One of the best things to remember in any operational environment, and that includes devops, is that the chances are very low that you have a truly novel problem. What I’m saying is that there is a generator for docker files.

And in order to get the docker file that we want on Fly, we will want to use the PostgreSQL and redis options as shown:

11:20 plant-watering-app % bin/rails generate dockerfile --postgresql --redis

Once you run this command, your terminal will fill up with a lot of output as the dockerfile is read and a virtual machine is provisioned for your app. If you’re still having trouble, check out their community forums and be prepared to provide versions of the tools you’re using as well as the contents of configuration files. Check out existing posts to get an idea of what people ask for and include that from the beginning, or see if your error has already been posted about and discussed.

When the terminal is done with its output, if everything went well you should be able to navigate to your app on and see it in production. Yay!

Here is ours:

Deploying an existing app (Updated)

There are some additional gotchas I noticed when I deployed an existing app to

Firstly, I would get annoying error messages like these when trying to generate a Dockerfile:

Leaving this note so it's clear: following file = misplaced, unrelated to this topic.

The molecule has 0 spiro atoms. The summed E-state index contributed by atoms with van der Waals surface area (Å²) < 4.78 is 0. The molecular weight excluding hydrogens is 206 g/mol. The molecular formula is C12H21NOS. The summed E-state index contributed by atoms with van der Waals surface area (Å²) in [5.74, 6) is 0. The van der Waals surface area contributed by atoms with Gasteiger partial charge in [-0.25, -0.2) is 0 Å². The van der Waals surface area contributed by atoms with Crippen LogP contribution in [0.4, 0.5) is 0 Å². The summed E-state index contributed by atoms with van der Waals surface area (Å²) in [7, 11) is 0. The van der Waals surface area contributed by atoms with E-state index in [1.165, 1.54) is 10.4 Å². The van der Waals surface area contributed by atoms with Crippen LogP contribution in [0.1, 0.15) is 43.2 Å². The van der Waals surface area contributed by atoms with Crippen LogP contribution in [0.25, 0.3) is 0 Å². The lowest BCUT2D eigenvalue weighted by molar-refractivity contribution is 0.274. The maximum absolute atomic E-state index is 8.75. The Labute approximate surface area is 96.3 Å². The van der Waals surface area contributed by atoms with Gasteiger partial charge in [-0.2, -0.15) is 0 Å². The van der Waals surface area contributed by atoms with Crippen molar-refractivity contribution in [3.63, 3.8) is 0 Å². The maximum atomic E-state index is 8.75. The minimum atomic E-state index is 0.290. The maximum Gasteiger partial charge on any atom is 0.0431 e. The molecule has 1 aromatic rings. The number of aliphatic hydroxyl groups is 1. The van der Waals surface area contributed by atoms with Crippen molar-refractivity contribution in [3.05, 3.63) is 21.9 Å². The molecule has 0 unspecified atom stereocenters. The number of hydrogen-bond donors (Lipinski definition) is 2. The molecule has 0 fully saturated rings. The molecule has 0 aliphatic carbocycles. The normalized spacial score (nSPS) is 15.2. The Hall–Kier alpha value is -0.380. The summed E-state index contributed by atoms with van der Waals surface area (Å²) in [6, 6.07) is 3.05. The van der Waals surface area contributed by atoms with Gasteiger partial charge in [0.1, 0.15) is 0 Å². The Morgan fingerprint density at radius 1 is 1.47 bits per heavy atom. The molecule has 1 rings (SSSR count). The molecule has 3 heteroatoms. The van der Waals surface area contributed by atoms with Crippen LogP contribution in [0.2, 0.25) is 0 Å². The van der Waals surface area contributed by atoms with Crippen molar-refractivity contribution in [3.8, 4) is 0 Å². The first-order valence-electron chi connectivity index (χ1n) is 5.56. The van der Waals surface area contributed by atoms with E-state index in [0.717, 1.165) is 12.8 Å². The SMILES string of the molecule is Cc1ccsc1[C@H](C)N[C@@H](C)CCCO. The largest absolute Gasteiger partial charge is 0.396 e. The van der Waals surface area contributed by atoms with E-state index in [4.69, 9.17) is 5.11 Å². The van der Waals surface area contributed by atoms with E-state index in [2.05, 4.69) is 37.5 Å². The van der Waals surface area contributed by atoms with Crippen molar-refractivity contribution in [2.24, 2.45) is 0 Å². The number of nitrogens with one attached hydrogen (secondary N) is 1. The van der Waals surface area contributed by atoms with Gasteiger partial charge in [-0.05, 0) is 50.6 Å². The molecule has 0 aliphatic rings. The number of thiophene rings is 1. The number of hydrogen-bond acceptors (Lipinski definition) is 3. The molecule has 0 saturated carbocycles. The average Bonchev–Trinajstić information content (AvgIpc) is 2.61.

/Users/ashton/.rvm/gems/ruby-2.7.4/gems/dockerfile-rails-1.2.3/lib/generators/dockerfile_generator.rb:704:in `block in api_client_dir': undefined method `load_file' for JSON:Module (NoMethodError)

I solved this issue by using rvm to change to a later version of Ruby, editing my Gemfile to allow Ruby versions of 2.7.4 or greater, and running bundle update. This allowed me to build my Dockerfile. I also had to edit config/database.yml to provide the new postgres connection information for the production environment, as I had previously had different postgres connection information in production. The logs will not tell you specifically that this is the issue, or they will, but that requires you to understand that the ActiveRecord connection issue is a you problem and not an it problem. Here’s an example of what it’s going to look like:

 2023-03-01T14:38:29.305 app[dddb100b] iad [info] /rails/vendor/bundle/ruby/3.0.0/gems/railties- `<main>'

2023-03-01T14:38:29.305 app[dddb100b] iad [info] /rails/vendor/bundle/ruby/3.0.0/gems/bootsnap-1.16.0/lib/bootsnap/load_path_cache/core_ext/kernel_require.rb:32:in `require'

2023-03-01T14:38:29.305 app[dddb100b] iad [info] Caused by:

2023-03-01T14:38:29.305 app[dddb100b] iad [info] PG::ConnectionBad: could not connect to server: No such file or directory

2023-03-01T14:38:29.305 app[dddb100b] iad [info] Is the server running locally and accepting

2023-03-01T14:38:29.305 app[dddb100b] iad [info] connections on Unix domain socket "/var/run/postgresql/.s.PGSQL.5432"?

2023-03-01T14:38:29.305 app[dddb100b] iad [info] /rails/vendor/bundle/ruby/3.0.0/gems/pg-1.4.6/lib/pg/connection.rb:756:in `connect_start' 

Once I provided it with the postgres information, everything was able to finish deploying normally and I now have the pre-alpha version of The Guild of the Magi live for people to play with.

Thank you for reading. Please let me know if there are any clarifications I can make or further questions I can answer either down in the comments, on LinkedIn, or hit me up on Mastodon.

Related Posts